Although Mr. Fosbery was born in England, and his people were originally from England, the family had been settled in Ireland, near Limerick, for a great many years.
Lured, as so many other men were, by the gold discoveries in Australia, Mr. Fosbery came out to this country in 1852, being then only 18 years of age. It was not long before he found himself in the Police Department in Victoria as a cadet, under the late Captain Standish.
When the New South Wales police system was being remodelled by Sir Charles Cowper, he was offered and accepted the position of secretary to the department, and Acting Inspector-General, and he arrived in Sydney in 1862. He was a young man for such an important position, but he had an old head on his shoulders; and in 1874, when he was appointed Inspector-General of the Police Force, in succession to the late Captain McLerie, it was generally recognised that no better appointment could have been made.
The esteem in which he was held by all ranks in the police force was well illustrated on the occasion of the valedictory gathering in St. James' Hall, when a presentation was made to him, consisting of an illuminated address and a cheque, together with a tea and coffee service for Mrs. Fosbery, who died over two years ago. Mr. Thomas Garvin, who succeeded Mr. Fosbery on the latter's retirement, presided, and remarked that Mr. Fosbery might possibly take a trip to his native land, and with the cheque might get a painting of himself, which he could hand to his family as an heirloom. Both these things Mr. Fosbery did. The painting by Longstaff, is a beautiful piece of work, and a speaking likeness, and it was for a time on view at the National Art Gallery.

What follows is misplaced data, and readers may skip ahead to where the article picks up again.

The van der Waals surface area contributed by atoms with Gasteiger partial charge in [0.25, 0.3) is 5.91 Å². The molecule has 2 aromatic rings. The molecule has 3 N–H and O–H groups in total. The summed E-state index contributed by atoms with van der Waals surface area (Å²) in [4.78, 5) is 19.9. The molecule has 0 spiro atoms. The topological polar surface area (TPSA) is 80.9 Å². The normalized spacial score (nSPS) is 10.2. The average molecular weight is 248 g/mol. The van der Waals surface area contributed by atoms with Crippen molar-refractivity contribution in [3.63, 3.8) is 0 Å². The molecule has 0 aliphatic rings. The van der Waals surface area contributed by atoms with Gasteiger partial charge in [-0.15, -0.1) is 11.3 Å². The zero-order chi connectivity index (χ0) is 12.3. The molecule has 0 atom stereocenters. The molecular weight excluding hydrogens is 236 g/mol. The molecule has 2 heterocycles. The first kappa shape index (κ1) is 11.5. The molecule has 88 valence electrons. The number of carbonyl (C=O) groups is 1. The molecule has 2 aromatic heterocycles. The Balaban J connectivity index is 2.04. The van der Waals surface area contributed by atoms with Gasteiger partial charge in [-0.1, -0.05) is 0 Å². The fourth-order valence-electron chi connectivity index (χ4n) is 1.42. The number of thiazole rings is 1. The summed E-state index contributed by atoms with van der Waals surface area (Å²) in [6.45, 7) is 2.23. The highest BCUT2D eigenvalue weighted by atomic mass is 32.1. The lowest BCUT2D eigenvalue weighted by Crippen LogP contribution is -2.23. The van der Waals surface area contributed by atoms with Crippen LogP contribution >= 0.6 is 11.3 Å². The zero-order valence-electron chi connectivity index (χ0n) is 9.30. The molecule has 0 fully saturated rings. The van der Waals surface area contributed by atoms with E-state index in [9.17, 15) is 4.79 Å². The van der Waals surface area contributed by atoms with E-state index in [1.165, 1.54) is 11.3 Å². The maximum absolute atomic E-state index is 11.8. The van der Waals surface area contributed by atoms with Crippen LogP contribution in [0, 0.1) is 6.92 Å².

But Mr. Fosbery was honoured not only by the members and ex-members of the police force, he was honoured also by members of the Public Service generally and by the Sydney Chamber of Commerce. The latter body, at a gathering at the Royal Exchange, presided over by the then chairman, Mr. G.S. Littlejohn and attended by the late Sir John See as Premier, the Lord Mayor (Mr. S. E. Lees), Sir Norman Maclaurin, M.L.C. and Sir George Dibbs, together with many other prominent citizens, presented him with a magnificent illuminated address , on behalf of the mercantile community. In making the presentation, Mr. Littlejohn remarked that Mr. Fosbery had been a giant of his time, and the question was, " Where are we to get the giants of the future?" And he read some lines specially written by himself, in which he pictured their guest as having held "the reins of office as a sacred trust, to be discharged for simple conscience' sake."
It was only natural that Mr Fosbery should indulge in some reminiscences on that occasion.
" A peaceful traveller, or even an armed escort, was not safe from highwaymen 43 years ago," he said. " The police and mounted patrols, who were under control of various magistrates, were not always a class of men equal to coping with the villainy and criminality of the day. In the work of reform there was a heavy sacrifice of valuable lives.
Many of the police were shot down in the execution of their duty while performing acts of bravery that under other circumstances would have won them the Victoria Cross. The country is dotted with the memorials of these martyrs to duty." He added that he believed he was handing over to his successor a police equipment unequalled in the world, and he concluded with the words:- " When many years ago I took up my position I swore to do my duty, and I feel I may regard this gathering as an indication that I have kept my oath."